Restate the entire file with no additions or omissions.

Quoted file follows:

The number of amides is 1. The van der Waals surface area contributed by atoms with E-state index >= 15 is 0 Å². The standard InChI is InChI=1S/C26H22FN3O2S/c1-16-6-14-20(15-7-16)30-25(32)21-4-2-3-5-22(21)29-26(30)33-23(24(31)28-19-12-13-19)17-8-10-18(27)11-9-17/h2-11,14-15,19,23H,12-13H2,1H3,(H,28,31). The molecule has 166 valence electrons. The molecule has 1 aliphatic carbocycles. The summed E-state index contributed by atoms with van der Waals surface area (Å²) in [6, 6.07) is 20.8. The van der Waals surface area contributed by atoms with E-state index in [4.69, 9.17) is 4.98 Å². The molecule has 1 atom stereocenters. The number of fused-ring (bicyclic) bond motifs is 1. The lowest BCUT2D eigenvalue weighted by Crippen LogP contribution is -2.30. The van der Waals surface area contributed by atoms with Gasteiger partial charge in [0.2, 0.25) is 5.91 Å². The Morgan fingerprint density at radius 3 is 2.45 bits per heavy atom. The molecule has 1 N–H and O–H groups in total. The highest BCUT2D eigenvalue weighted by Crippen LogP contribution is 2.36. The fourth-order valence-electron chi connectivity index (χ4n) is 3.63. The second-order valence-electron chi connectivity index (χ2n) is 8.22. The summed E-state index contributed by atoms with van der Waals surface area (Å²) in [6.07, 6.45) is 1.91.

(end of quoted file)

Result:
The number of amides is 1. The van der Waals surface area contributed by atoms with E-state index >= 15 is 0 Å². The standard InChI is InChI=1S/C26H22FN3O2S/c1-16-6-14-20(15-7-16)30-25(32)21-4-2-3-5-22(21)29-26(30)33-23(24(31)28-19-12-13-19)17-8-10-18(27)11-9-17/h2-11,14-15,19,23H,12-13H2,1H3,(H,28,31). The molecule has 166 valence electrons. The molecule has 1 aliphatic carbocycles. The summed E-state index contributed by atoms with van der Waals surface area (Å²) in [6, 6.07) is 20.8. The van der Waals surface area contributed by atoms with E-state index in [4.69, 9.17) is 4.98 Å². The molecule has 1 atom stereocenters. The number of fused-ring (bicyclic) bond motifs is 1. The lowest BCUT2D eigenvalue weighted by Crippen LogP contribution is -2.30. The van der Waals surface area contributed by atoms with Gasteiger partial charge in [0.2, 0.25) is 5.91 Å². The Morgan fingerprint density at radius 3 is 2.45 bits per heavy atom. The molecule has 1 N–H and O–H groups in total. The highest BCUT2D eigenvalue weighted by Crippen LogP contribution is 2.36. The fourth-order valence-electron chi connectivity index (χ4n) is 3.63. The second-order valence-electron chi connectivity index (χ2n) is 8.22. The summed E-state index contributed by atoms with van der Waals surface area (Å²) in [6.07, 6.45) is 1.91.